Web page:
The Golden Age of Science Fiction: Fantasy Tales

The Golden Age of Science Fiction: Fantasy Tales

Cover by Jim Pitts
Cover by Jim Pitts

Cover by David Lloyd
Cover by David Lloyd

In 1972, the British Fantasy Society began giving out the August Derleth Fantasy Awards for best novel as voted on by their members. In 1976. The name of the awards was changed to the British Fantasy Award, although the August Derleth Award was still the name for the Best Novel Award. A category for Best Small Press was created in 1977 and has continue to be awarded, although it is now given for Independent Press. The award’s first winner was John Martin for Andurile and it was won from 1978-1987 by Stephen Jones and David Sutton for Fantasy Tales with the exceptions of 1981, 1984, and 1985. A re-alignment of the awards in 2012 means the awards are now selected by a jury rather than the full membership of the British Fantasy Society. In 1980, the awards were presented at Fantasycon VI in Birmingham.

Fantasy Tales was a small press magazine published by Stephen Jones and David A. Sutton. The first issue was published in Summer 1977 and the magazine ran for a decade, until Summer 1987, at which time it was relaunched as a professional magazine. Jones and Sutton published 17 issues as, essentially a fanzine, before publication was taken over by Robinson Publishing Ltd, which published an additional 7 issues between 1988 and 1991.

The magazine had the vibe of a tribute to Weird Tales and its logo seems to have mirrored that magazine’s logo. Originally perfect bound, after issue 4 was published in the Spring of 1979, the magazine went to staple binding. The cover also became less colorful with that issue.

The magazine’s contents were a mixture of fiction and poetry. In 1979, two issues were published. The Spring issue included stories by Adrian Cole, Karl Edward Wagner, Ken Dickson, Joe R. Schifino, and A.J. Silvonius and poems by H. Warner Munn, Gordon Larkin, and Steven Eng. The Winter issue, which was ten pages shorter, included stories by Cyril Simsa, Brian Mooney, Frances Garfield, Randall Garrett, and a collaboration between H.P. Lovecraft and Brian Lumley. The poetry was supplied by the same poets who appeared in the previous issue with the addition of Simon Ounsley.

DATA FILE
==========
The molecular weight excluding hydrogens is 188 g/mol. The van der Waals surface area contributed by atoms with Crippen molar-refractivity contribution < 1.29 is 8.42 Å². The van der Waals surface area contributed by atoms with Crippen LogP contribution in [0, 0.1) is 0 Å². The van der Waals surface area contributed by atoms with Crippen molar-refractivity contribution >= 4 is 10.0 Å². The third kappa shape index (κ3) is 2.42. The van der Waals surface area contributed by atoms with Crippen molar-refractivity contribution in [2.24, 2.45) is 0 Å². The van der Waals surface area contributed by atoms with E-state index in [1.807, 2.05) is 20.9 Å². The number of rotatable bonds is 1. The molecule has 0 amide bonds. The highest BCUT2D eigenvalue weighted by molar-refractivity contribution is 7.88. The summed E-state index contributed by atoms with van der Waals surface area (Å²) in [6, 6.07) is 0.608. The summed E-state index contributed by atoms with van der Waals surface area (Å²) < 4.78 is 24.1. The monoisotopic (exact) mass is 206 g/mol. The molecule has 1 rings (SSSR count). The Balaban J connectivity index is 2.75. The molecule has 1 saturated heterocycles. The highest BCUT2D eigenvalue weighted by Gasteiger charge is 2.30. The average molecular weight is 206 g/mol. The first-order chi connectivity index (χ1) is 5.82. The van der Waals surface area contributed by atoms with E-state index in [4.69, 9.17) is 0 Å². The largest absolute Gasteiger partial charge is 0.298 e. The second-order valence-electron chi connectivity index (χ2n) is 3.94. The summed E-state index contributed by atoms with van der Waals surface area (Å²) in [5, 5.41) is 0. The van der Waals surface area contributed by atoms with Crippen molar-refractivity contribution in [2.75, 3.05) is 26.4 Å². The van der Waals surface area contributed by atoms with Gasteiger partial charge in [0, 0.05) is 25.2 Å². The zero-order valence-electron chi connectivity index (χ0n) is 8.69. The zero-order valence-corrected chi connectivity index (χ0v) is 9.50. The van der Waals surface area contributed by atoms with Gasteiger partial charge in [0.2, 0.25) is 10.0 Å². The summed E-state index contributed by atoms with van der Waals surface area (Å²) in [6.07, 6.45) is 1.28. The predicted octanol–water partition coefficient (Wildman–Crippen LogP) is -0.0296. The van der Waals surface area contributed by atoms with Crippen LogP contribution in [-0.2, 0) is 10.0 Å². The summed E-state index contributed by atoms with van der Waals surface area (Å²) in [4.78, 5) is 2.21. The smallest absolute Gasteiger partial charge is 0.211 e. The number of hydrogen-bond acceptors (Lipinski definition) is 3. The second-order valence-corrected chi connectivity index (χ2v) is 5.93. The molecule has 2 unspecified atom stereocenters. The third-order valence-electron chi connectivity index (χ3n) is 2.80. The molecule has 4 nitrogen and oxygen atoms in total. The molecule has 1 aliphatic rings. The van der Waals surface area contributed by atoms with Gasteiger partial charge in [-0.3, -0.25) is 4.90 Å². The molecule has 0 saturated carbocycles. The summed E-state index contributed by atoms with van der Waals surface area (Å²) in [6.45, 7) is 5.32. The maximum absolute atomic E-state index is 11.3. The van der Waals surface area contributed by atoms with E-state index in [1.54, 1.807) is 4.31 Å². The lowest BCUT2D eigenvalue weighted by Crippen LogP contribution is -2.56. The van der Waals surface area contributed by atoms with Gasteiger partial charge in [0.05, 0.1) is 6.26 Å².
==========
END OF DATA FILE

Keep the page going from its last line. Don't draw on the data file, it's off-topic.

The names that stand out among the contributors are Cole, Munn, Wagner, Lumley, and Garrett. Interestingly, only the Lumley/Lovecraft collaboration is a reprint, having previously appeared in The Arkham Collector ten years earlier, the story was a fragment left by Lovecraft and completed by Lumley.

The other name authors, Munn, Cole, Wagner, and Garrett, were quite supportive of Jones and Sutton, contributing stories to the magazine to help friends. Garrett’s story, “Just Another Vampire Story” was reprinted in Marion Zimmer Bradley’s anthology Greyhaven in 1984, but the remaining stories and poems by these names are only available in these issues of Fantasy Tales. The only other original stories from Fantasy Tales in 1979 that were reprinted were Simsa’s “Extension 201” and Garfield’s “Don’t Open That Door,” both of which appeared in The Best Horror from Fantasy Tales, edited by Jones and Sutton in 1988.

In addition to the magazine’s cover, which featured art on both front and back, although none wrap-around, Fantasy Tales included interior art which was illustrative of the fiction and poetry it was published with. Featured artists included Jim Pitts, Russell Nicholson, Simon Horsfall, Steve Fabian, Alan Hunter, Hannes Bok, David Carson, John Grandfield, and John Stewart. The Hannes Bok pieces were both reprinted from the collection of Jeffrey Myers.

Unlike a fanzine, Fantasy Tales did run advertisements in these issues, promoting London booksellers G. Ken Chapman and Dark They Were and Golden Eyed, magazines Fandom Unlimited and Fantasy Crossroads, Spectre Press, and Birmingham’s Andromeda Bookshop.

One of the interesting features of the Winter 1979 issue is that the letter column includes a letter from Brian Mooney, whose story “For the Life Everlasting” appears in the issue. Mooney explains that Jones and Sutton showed him Fabian’s artwork and asked him to write a story around it. Mooney outlines the story’s development process.

To win their third consecutive award, Fantasy Tales beat out Fantasy Media Volume 1, produced by Jon Harvey, Stephen Jones, Gordon Larkin, and David Sutton, as well as Whispers #13/14, edited by Stuart David Schiff.

Steven H Silver-largeSteven H Silver is a sixteen-time Hugo Award nominee and was the publisher of the Hugo-nominated fanzine Argentus as well as the editor and publisher of ISFiC Press for 8 years. He has also edited books for DAW and NESFA Press. He began publishing short fiction in 2008 and his most recently published story is “Webinar: Web Sites” in The Tangled Web. Steven has chaired the first Midwest Construction, Windycon three times, and the SFWA Nebula Conference 6 times, as well as serving as the Event Coordinator for SFWA. He was programming chair for Chicon 2000 and Vice Chair of Chicon 7.

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